Loving our Plants to Death
Plants need water to thrive so if you want them to grow extra well you should give them
extra water - right? Wrong. As it turns out, giving plants too much water is just as likely
to kill them as not watering at all. This is especially true when it comes to using
California native plants or California climate-appropriate plants. Why? Because they
were simply not meant to have a lot of summer water. After all, the hallmark of the
Mediterranean climate zone is wet winters and dry summers.
Your plants will seemingly look healthy one day and the next day the leaves will start to
droop. Time for more water? Not necessarily. If they are suffering from Phytophthora, a
soil-borne pathogen that infects trees, woody plants, and even vegetables, more water is
the last thing that they need. Because water, especially in the warm days of summer
when the pathogen can spread easily, is what’s causing them to die.
The name Phytophthora comes from Greek - φυτόν (phytón), "plant" and φθορά
(phthorá), “destruction”; and means "the plant-destroyer". It’s a genus of plant-damaging
oomycetes (water molds), and it’s a gardener’s worst nightmare. (One strain of
Phytophthora, known as Phytophthora Infestans, was the fungal agent responsible for
the Great Irish Potato Famine.)
Phytophthora attacks the roots of a plant or tree, making them unable to absorb
nutrients or water because of the dead root tissue. Preventing the spread of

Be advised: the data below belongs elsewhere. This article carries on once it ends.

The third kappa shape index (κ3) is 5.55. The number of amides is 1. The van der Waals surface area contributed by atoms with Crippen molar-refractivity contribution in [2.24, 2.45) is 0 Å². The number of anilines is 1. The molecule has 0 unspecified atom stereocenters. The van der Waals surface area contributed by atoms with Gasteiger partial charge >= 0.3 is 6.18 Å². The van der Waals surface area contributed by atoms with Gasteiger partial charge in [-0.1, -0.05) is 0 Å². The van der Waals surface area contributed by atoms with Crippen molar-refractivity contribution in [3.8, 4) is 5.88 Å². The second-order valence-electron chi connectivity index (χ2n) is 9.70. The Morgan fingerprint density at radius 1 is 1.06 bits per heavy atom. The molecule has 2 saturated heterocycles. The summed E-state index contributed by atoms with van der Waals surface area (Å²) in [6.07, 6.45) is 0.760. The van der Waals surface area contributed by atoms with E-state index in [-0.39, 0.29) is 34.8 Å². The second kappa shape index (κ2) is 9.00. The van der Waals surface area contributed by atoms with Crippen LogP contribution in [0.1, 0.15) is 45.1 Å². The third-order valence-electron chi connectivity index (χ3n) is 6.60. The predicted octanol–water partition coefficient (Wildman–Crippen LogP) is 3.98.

Phytophthora is difficult, but possible. Since the mold thrives in water, the most
important aspect of prevent is correct water management. Water should be uniformly
distributed to each plant, without causing the plant to stay wet for unnecessary amounts
of time and your irrigation system should be moving the water away from roots.
Sometimes the results can happen almost overnight; sometimes it takes a while,
causing weakness and a slow collapse in the affected plants over a course of months or
Poorly draining soil can exacerbate the problem because phytophthora only needs four
hours of standing water to germinate. In clay or compacted soils, it helps to plant on
mounds 8 – 10 inches tall. But phytophthora occurs in all types of soils. In fact, I
encountered it in a garden with very sandy soil.
Although there is no cure for Phytophthora, there is a way to prevent and treat it. I spoke
to Jerry Turney, Los Angeles County Plant Pathologist to learn more about it.
Unfortunately, plants that are already stricken need to be removed quickly and disposed
of carefully so that you don’t spread the pathogen. But what about the plants that are
left that are showing signs of failing?
Jerry’s advice was to apply a solution called Phosgard. It is available from Leaf Tech 1-
800-350-5323. Here’s how to apply it:
1. Move your mulch away from the base of the tree or plant when applying so that
the solution will go straight into the soil around the plant. (Replace when
afterward but remember, as always, to keep your mulch layer away from the
base of your plants and trees.)
2. Dilute the Phosgard solution at a rate of 1 tbsp. per gallon (1/2 oz) and soak the
soil around the affected plants weekly during summer and monthly through the
winter. If there is a lot of precipitation, reduce the frequency because you don’t
want your soil too saturated - wet soils encourage phytophthora root rot.
3. Once the plants show some good growth you can reduce the frequency to every
three months. Watering can be reduced to once a month in spring and every two
weeks (if necessary) in summer.
4. You can also spray the plant foliage with the diluted Phosgard solution.
5. Mulch twice a year and add gypsum to the soil (gypsum should go underneath
6. He also suggests using mycorrhizae on the root ball of when planting.